The goal of the new study is to map out the area more specifically and identify potential partners and funding streams to make it sustainable.

Jeff Bolton, Mayo's chief administrative officer and the chair of DMC's Economic Development Agency, said Mayo funded the study because it's not part of the DMC EDA's scope.

"The EDA budget is really to provide staffing to support the DMCC board, to work with developers and help market the DMC concept," he said. "Mayo Clinic views this as area where we could serve as an important catalyst to advance the DMC vision. That's why we stepped up and are making this investment."

Mayo Clinic's relationship with Hammes dates back to the very early days of the DMC concept in 2008 before it became public. Mayo Clinic first officially contracted with the company about DMC in 2011. When the EDA signed its own contract with Hammes last year for $2.3 million a year, it had no ongoing Mayo contracts.

Bob Dunn, president of Hammes, explained that this study will be similar to his company's work on the overall DMC plan but will be much more detailed.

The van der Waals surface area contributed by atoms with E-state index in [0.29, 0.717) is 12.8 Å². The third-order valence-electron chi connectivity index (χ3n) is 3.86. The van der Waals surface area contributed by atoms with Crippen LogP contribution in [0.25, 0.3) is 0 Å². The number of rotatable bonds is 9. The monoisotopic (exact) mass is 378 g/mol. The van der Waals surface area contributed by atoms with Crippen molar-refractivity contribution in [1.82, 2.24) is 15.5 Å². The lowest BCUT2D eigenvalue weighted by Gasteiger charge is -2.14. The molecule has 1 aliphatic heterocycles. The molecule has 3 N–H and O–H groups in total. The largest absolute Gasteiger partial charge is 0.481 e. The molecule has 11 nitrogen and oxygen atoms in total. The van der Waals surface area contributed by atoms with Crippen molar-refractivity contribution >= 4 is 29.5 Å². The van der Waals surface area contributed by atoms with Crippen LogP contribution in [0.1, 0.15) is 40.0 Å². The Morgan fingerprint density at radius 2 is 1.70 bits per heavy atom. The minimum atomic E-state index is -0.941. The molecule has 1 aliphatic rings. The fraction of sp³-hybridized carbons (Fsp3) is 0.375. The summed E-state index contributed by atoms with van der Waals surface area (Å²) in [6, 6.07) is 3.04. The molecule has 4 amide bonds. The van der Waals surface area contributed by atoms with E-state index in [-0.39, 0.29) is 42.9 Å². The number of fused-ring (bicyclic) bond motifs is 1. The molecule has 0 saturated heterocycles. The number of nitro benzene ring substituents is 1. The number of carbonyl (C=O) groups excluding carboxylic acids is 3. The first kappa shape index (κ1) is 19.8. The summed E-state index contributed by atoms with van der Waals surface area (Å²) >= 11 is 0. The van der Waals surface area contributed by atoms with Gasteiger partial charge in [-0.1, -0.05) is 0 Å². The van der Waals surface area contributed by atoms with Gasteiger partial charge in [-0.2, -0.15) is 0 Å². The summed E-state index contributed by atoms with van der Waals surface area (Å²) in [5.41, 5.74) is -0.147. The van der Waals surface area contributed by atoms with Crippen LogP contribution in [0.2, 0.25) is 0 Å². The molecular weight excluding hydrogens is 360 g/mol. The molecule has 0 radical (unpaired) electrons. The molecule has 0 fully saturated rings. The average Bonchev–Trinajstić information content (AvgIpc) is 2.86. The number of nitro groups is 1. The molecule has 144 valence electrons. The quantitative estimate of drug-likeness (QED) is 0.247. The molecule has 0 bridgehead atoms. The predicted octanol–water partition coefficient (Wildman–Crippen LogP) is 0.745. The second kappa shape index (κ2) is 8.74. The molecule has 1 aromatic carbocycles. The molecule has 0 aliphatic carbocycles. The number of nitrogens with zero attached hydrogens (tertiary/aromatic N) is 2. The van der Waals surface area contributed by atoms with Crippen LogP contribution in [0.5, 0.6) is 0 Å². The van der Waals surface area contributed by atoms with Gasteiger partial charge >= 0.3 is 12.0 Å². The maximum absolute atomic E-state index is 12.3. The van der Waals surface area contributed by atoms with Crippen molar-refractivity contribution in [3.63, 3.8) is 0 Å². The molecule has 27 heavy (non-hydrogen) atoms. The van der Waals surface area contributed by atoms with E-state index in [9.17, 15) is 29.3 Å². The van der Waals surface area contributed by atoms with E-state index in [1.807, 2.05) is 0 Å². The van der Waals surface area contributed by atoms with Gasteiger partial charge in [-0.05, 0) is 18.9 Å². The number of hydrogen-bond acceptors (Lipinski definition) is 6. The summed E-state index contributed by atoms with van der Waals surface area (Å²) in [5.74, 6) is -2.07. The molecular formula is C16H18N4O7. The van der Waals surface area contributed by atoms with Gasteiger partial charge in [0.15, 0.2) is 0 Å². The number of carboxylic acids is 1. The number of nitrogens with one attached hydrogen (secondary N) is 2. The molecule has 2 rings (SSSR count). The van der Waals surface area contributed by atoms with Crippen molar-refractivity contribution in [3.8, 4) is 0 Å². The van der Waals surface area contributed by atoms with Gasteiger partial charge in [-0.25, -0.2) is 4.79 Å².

This study will include a master plan, a conceptual design, preliminary engineering, financial analysis, financing plan, a market analysis, a review of effective land use and operational aspects for Discovery Square.

"This will be a block-by-block plan," he said. "But we're not starting at ground zero. Mayo, which owns a good portion of the land in Discovery Square, has already thought a lot about this development."

Meanwhile, Mayo is actively working with companies to try to get them to locate there, Bolton said.

"We're out marketing the concept," said Mayo's Bolton. "Obviously, we have an interest in terms of attracting groups to collaborate with us."